When an item is evicted from a cache queue, the key of the item is added to the corresponding shadow queue. On a cache miss, we look to see if the key is in the shadow queue; if it is we increase the size of the shadow queue by some constant credit amount, and pick another shadow queue at random and decrease its shadow queue size by the same amount. When a shadow queue has reached a certain number of credits, the corresponding cache queue is allocated additional memory at the expense of another cache queue.

[This part of the algorithm is described in both prose and pseudocode, but the prose is ambiguous and the pseudocode doesn’t quite match the prose – the above is my best interpretation of what the authors intended, you can judge for yourself and see if you agree with my interpretation by looking at section 4.1 and Algorithm 1.]

The most important part though, is an understanding of how Cliffhanger scales performance cliffs…

How Cliffhanger Scales Cliffs

Hill-climbing with a shadow queue locally approximates the first derivative of the hit-rate curve. To determine whether a queue is in a convex section of the graph (a cliff), we need to approximate the second derivative as well. And to approximate the second derivative we need two more shadow queues. The cliff climbing shadow queues can be smaller than the hill climbing shadow queue. Furthermore, Cliffhanger actually maintains two copies of all of these queues for each slab/application so that we end up with something that looks like this:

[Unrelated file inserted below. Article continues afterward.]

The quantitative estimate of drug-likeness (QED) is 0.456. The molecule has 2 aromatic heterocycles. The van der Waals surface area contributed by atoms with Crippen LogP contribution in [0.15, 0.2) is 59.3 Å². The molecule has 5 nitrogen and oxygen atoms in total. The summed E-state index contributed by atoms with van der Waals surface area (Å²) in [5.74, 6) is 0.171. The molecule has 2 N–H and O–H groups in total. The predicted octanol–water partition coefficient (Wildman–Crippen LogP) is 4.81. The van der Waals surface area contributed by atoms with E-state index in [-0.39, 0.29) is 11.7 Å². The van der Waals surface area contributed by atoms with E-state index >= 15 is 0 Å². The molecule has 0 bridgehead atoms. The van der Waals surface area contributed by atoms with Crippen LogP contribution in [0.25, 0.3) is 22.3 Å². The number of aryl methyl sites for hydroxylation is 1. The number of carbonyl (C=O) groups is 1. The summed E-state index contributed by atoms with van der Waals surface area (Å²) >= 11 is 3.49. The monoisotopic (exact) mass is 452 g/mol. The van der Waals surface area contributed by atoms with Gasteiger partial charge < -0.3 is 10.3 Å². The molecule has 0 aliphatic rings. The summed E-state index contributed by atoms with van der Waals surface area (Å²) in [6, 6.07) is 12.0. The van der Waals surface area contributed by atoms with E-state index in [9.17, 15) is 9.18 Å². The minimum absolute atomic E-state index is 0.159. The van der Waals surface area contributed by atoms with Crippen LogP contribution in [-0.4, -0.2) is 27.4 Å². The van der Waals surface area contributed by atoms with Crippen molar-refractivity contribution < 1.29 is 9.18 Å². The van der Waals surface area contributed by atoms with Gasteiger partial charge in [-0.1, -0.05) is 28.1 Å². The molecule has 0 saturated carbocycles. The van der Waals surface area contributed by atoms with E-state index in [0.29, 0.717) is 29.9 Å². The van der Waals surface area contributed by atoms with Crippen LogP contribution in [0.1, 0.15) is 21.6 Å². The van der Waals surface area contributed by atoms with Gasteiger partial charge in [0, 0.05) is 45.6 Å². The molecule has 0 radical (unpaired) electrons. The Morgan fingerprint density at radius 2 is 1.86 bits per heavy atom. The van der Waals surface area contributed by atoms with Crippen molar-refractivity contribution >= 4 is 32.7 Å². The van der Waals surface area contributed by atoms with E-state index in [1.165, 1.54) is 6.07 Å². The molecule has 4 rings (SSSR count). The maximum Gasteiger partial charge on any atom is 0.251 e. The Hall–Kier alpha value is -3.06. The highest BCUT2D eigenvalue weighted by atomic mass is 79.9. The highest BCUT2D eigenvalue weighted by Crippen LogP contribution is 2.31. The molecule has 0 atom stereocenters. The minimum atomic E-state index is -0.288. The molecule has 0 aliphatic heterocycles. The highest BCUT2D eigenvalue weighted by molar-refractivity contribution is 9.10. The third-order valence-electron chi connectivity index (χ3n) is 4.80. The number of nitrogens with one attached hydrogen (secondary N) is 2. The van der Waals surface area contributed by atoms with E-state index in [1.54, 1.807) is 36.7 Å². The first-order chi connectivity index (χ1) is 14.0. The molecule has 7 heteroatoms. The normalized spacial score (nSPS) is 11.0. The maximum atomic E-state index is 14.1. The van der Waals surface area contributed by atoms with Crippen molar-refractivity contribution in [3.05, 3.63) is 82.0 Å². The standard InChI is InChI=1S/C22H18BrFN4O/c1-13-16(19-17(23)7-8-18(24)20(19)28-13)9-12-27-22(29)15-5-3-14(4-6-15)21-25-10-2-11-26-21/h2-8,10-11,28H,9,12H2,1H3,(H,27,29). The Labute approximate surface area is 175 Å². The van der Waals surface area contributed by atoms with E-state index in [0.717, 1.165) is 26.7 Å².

The fundamental idea is to use the ‘left’ queues to manage the portion of the hit rate curve at the bottom of the cliff (to the left of the convex section), and the ‘right’ queues to manage the portion of the hit-rate curve at the top of the cliff (to the right of the convex section). By controlling the fraction of requests directed to the left queue and the fraction of requests directed to the right queue we can achieve the same hit rate as if the performance cliff was not there (simulating the concave hull of the hit rate curve). Of course when we start out, we don’t know where the top and bottom of the cliff is, or even if there is a cliff at all. We incrementally adjust the position of the left and right queues as we go along to figure this out.